In a landmark study, scientists discovered what makes white blood cell counts spike in individuals who have high cholesterol, possibly leading to new therapies for heart disease.
The team looked at hypercholesterolemia, which is the type of high cholesterol that causes very high levels of LDL - the so-called "bad" cholesterol - to circulate in the blood. They identified a new regulatory mechanism in zebrafish models responsible for this increase in white blood cells typically seen in people with these high LDL levels, which are known to increase a person's risk for cardiovascular disease, the leading cause of morbidity and mortality in the U.S. and globally.
The authors report that a somite-derived prohematopoietic cue, AIBP, orchestrates HSPC emergence from the hemogenic endothelium, a type of specialized endothelium manifesting hematopoietic potential. Mechanistically, AIBP-mediated cholesterol efflux activates endothelial Srebp2, the master transcription factor for cholesterol biosynthesis, which in turn transactivates Notch and promotes HSPC emergence.
Srebp2 inhibition impairs hypercholesterolemia-induced HSPC expansion. Srebp2 activation and Notch up-regulation are associated with HSPC expansion in hypercholesterolemic human subjects.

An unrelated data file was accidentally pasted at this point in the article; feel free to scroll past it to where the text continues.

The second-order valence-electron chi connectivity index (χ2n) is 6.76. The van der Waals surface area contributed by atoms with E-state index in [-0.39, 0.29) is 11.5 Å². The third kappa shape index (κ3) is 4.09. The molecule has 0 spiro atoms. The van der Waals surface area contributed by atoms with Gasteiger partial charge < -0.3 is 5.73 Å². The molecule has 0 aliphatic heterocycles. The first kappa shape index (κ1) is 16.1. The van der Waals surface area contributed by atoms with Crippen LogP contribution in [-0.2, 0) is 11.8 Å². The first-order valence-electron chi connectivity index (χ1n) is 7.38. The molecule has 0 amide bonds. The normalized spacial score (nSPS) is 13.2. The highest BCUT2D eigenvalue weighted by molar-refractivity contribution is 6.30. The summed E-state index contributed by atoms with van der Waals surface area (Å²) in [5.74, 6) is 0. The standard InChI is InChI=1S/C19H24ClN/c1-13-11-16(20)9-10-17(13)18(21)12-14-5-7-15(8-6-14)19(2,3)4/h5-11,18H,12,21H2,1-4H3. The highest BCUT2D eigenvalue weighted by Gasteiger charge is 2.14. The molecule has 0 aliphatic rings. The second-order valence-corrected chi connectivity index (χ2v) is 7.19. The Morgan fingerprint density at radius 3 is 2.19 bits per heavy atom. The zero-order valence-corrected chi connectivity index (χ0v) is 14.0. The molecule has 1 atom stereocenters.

"Our findings may explain why this can happen," the senior author said. "This mechanism we identified activates a protein called SREBP2 that in turn leads to the development of more hematopoietic stem cells (HSPCs), which are the precursors to white blood cells and the process by which all mature blood cells are produced. We were able to show that targeting this protein using its antagonist can reduce the HSPC counts to bring down the white blood cell counts. This insight may lead to a new strategy to treat atherosclerotic cardiovascular disease."
Additionally, finding this new pathway that controls the generation of HSPCs could be useful for treating blood disorders, such as leukemia and anemia, in the future. For instance, the plant-derived drug betulin, which is an SREBP2 inhibitor, could possibly be repurposed to mitigate the progression of leukemia. Even further down the line, this also holds promise for bone marrow regeneration using patient-derived hematopoietic stem cells, which would eliminate the need to find a donor.
The authors say their next steps are to continue exploring the role of cholesterol metabolism in hematopoiesis, saying that their findings bring them one step closer to their ultimate goal of generating patient-oriented HSPCs, which will be essential for the progress of regenerative and precision medicine.
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